Gun stocks have really gone through the ringer as of late. Critical media attention and public outcry for bans on assault weapons has led gun makers lower. What most investors forget is that when emotions and media-led fear-mongering beat stocks down, there is an opportunity to make some great returns as the stock recovers.
Shorts Must Buy to Close Position
Smith & Wesson (SWHC) is a heavily shorted stock. Currently, around 24% of outstanding float is being shorted. Many investors hear that and think the stock must be going down or must be extremely unpopular. Unpopular may be true, but I tend to think of it as a positive attribute in certain cases. Shorts must buy the stock to eventually close their position. Therefore, as Smith & Wesson increases in value, short investor cut loss and buy the stock to close the position. This causes a further increase in price, leading to more shorts buying, again leading to a pop in price.
The thing I love about this is people that hate the stock and want it to go down, still have to buy it. Investors can make exceptional returns by being on the right side of this pop and recognizing when a stock is set up for shorts to frantically cover to limit loses.
Anti-Assault Weapon Bill Set Up to Fail
Although I have not read the entire assault weapon ban legislation, I do know one key part of the bill that makes it essentially dead in the water. Along with banning assault rifles, shot guns, and even certain types of pistols, the proposed bill bans any kind of gun with a pistol grip. yes, you heard it right. A GRIP. I can't think of any firearm that doesn't have a pistol grip. That bill, in its current form, would be essentially impossible to enforce. So although tweaking of the bill may happen in the future, investors can at least rest easy knowing that nothing is passing the house in the immediate future. We also know that quickly changing tides in Washington make changes extremely difficult and time consuming.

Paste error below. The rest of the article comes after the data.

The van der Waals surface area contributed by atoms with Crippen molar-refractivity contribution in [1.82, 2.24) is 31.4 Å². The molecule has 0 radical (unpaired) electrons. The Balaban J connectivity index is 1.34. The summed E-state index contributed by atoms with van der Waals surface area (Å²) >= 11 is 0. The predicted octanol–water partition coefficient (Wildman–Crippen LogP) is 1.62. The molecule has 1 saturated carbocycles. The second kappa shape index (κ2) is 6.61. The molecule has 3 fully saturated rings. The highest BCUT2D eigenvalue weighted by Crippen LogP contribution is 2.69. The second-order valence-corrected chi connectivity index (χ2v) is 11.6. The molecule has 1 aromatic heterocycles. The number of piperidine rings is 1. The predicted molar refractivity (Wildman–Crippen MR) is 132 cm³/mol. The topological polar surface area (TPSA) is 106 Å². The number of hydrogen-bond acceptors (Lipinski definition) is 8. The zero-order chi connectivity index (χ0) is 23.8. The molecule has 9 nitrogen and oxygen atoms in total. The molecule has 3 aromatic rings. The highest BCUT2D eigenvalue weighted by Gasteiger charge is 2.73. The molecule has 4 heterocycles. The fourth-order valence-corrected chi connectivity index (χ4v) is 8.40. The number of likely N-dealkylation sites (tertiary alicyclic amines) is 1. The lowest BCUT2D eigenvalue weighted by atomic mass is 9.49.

Record Sales and Buying in a Panic
Gun enthusiasts are buying firearms like it's going out of style. Assault rifles, as well as just about any other gun on the Smith & Wesson website have been sold out for months. Article after article on rifle and ammo shortages indicates that sales for S&W this next quarter are going to be fantastic and well above estimates. Permit registration data back up word of mouth claims as well. FBI data suggests 2.78 million gun checks occurred in the last month of 2012. That is a substantial increase from only 1.86 million checks just one year earlier. Of course, this kind of buying is not sustainable at current levels, but it makes Smith & Wesson a great buy at current prices.
Why Smith & Wesson Over Strum Ruger (RGR)?
When evaluating gun makers with potential upside, Smith & Wesson is clearly a better value play. The S&W price-to-earnings ratio of 10.67 is well below not only the industry average of ~16, but Strum Ruger's 17.17. Secondly, Strum Ruger's current payout ratio of 33% limits growth potential. Smith & Wesson pays no dividend. Therefore, revenue growth translates into capital appreciate returns more effectively. Finally, the charts below show S&W currently breaking up through its 200 day moving average. This indicates further potential upside. Ruger on the other hand, is far above its 200 day SMA. This indicates a possible correction in the near future. (click to enlarge)